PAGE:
In addition to having people of faith hold their convictions about an unseen order with a measure of humility, we also would like our understanding of the world to be viewed as the product of a sincere and earnest attempt to come to terms with reality. Too often, atheists’ worldviews are seen as having their basis not in a quest for truth but in, say, negative childhood experiences with religion or a dogmatic commitment to scientific materialism.
Recently, a few Christian philosophers have endorsed the view that believers have every right to treat their basic intuitions about a sacred order in the same way that all of us treat ordinary perceptual beliefs: they may be trusted in the absence of disconfirming evidence. So, just as I’m permitted to trust that the image of a tree formed by my visual cortex reliably indicates that a tree really does stand in front of me, Christians are entitled to trust that the feeling of God’s presence reliably indicates that God really is present. In other words, these philosophers argue that Christians are justified in applying the generous epistemic principle we routinely apply to perceptual beliefs – “If it seems so, it is reasonable to assume that it is so” – to beliefs about a transcendent order.
Even though such epistemic generosity is not without its difficulties, let’s grant for a moment that these philosophers are correct. It would then only seem fair that the same latitude be granted to atheists, whose experience and reasoning have persuaded them that a loving deity does not preside over the universe. If Christians are entitled to trust their perception that God exists, then atheists are justified in trusting their perception that God does not exist (Michael Martin refers to this as the negative principle of credulity). Is there any reason why an atheist’s experience of reality – assuming, of course, that it is rooted in epistemic diligence and sincerity – should not count just as much as a Christian’s?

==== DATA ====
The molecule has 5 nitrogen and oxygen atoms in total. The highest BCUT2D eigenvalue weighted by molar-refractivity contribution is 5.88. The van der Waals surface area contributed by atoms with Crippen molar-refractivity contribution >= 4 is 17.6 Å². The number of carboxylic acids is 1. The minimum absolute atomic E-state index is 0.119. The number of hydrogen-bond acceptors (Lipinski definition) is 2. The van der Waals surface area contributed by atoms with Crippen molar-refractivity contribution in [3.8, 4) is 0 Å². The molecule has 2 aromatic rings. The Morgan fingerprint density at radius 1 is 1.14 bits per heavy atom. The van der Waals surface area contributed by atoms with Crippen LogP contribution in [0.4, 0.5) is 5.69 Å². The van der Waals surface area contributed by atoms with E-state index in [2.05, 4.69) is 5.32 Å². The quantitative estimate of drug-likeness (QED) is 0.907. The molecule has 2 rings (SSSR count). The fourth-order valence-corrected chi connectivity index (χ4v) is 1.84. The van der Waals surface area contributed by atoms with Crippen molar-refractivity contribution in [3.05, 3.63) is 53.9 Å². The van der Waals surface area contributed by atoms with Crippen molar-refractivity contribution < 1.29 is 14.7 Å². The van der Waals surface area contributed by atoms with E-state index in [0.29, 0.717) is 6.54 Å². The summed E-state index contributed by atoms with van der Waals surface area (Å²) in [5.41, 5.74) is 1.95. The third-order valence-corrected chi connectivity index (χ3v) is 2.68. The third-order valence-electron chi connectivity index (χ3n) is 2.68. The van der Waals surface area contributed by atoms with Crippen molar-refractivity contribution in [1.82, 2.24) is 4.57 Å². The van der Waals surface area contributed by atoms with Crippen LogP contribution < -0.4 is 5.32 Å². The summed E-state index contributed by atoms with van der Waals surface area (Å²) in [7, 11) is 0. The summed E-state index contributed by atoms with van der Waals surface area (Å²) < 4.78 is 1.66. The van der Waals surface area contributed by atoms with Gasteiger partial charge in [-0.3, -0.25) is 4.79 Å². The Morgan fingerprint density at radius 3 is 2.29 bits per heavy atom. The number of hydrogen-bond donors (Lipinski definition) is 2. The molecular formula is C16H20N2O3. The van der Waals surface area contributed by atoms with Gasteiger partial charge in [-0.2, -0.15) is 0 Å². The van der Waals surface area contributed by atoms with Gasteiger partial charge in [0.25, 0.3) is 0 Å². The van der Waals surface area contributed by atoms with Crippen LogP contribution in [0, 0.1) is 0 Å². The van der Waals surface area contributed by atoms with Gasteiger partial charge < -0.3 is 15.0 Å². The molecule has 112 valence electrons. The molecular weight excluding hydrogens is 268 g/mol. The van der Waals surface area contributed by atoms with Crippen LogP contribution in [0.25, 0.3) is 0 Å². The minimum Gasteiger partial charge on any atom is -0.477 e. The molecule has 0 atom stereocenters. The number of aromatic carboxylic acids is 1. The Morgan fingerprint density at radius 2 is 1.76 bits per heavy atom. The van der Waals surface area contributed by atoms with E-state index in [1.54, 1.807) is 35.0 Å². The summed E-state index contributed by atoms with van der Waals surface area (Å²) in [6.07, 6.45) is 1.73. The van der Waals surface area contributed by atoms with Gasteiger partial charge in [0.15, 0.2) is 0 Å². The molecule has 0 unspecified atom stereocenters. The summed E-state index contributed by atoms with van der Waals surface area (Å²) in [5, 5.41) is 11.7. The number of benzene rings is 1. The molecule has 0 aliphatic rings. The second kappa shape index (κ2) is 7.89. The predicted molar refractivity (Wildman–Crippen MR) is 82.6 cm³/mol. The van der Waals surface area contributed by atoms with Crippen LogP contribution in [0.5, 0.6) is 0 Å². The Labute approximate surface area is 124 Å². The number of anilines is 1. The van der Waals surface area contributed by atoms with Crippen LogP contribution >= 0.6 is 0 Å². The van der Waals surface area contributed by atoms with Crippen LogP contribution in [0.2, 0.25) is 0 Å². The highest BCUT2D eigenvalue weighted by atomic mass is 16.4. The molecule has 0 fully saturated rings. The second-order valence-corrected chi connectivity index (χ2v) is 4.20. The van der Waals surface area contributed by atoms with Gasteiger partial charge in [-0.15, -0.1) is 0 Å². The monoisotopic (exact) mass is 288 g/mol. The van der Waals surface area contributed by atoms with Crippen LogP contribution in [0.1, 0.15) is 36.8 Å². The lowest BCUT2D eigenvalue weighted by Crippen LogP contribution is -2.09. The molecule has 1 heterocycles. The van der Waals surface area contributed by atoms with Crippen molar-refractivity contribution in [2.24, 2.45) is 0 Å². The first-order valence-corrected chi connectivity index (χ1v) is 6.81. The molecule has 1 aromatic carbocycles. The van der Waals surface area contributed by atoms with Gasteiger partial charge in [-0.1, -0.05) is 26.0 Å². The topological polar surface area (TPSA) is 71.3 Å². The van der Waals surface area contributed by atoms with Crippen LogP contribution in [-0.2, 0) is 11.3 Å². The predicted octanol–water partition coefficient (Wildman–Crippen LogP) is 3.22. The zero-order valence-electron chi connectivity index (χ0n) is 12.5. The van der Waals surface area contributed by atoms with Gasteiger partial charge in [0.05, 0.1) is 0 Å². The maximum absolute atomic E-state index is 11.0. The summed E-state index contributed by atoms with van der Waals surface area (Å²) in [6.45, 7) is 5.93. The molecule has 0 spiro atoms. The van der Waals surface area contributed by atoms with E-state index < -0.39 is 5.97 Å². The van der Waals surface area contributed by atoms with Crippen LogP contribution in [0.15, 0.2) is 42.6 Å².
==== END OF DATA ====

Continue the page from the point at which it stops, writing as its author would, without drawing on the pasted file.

Of course, both experiences of reality can’t be correct. They are, in fact, fundamentally incompatible. To resolve the issue, some of these same philosophers then suggest that atheists either have “unredeemed” perceptual faculties that require divine rehabilitation or that they are willfully suppressing the truth. On what grounds can such claims be made other than pure prejudice? To me – to all atheists, I imagine – they represent the height of arrogance.
While some atheists admittedly will insist that any option other than a strict materialist view of reality is indefensible, I am proposing the far more modest claim that an atheist’s understanding of the world simply be acknowledged as the outcome of sound and sincere belief-forming practices. I’m perfectly willing to grant that believers see the universe as they do for very good reasons, but I expect the same courtesy to be extended to me – and to all atheists, for that matter. However, here in the U.S., it is the Christian’s worldview that is taken to be “self-evident” and the atheist’s that is “skewed” or “deficient,” perhaps due ultimately to unresolved anger over the premature death of a loved one, or to an unfortunate experience with fundamentalism as a child – to anything other than an honest effort to make sense of our world.
Many of my atheist friends will want more from believers, but I would be perfectly content with a little humility and respect – humility because religious models of reality are not empirically verifiable, and respect because we atheists also do our best to make sense of reality. Our perceptual faculties are not damaged by sin, as some have suggested, nor are we willfully “suppressing the truth.” Like people of faith, we too believe what we do because the evidence we currently have (or don’t have) seems to support our convictions. In fact, because the huge majority of our beliefs arise involuntarily and just “seem so” to us, theists and atheists alike ought to show at least some empathy for those who don’t see the world just as they do. None of us has access to an Archimedean point beyond the self from which to objectively assess reality, and none of us subscribes to our models of reality simply because they are “rational.” Biography always play a role. If both camps were finally to give up on the notion of epistemic privilege, perhaps we shall be able to talk with one another again.
Jim Metzger received his Ph.D. in religion from Vanderbilt University and has taught at Vanderbilt Divinity School, Luther College, East Carolina University, and Pitt Community College. He has published in several journals of religion and literature and is the author of two books: Consumption and Wealth in Luke’s Travel Narrative (Brill, 2007) and Dim: A Novel (Aberdeen Bay, 2011).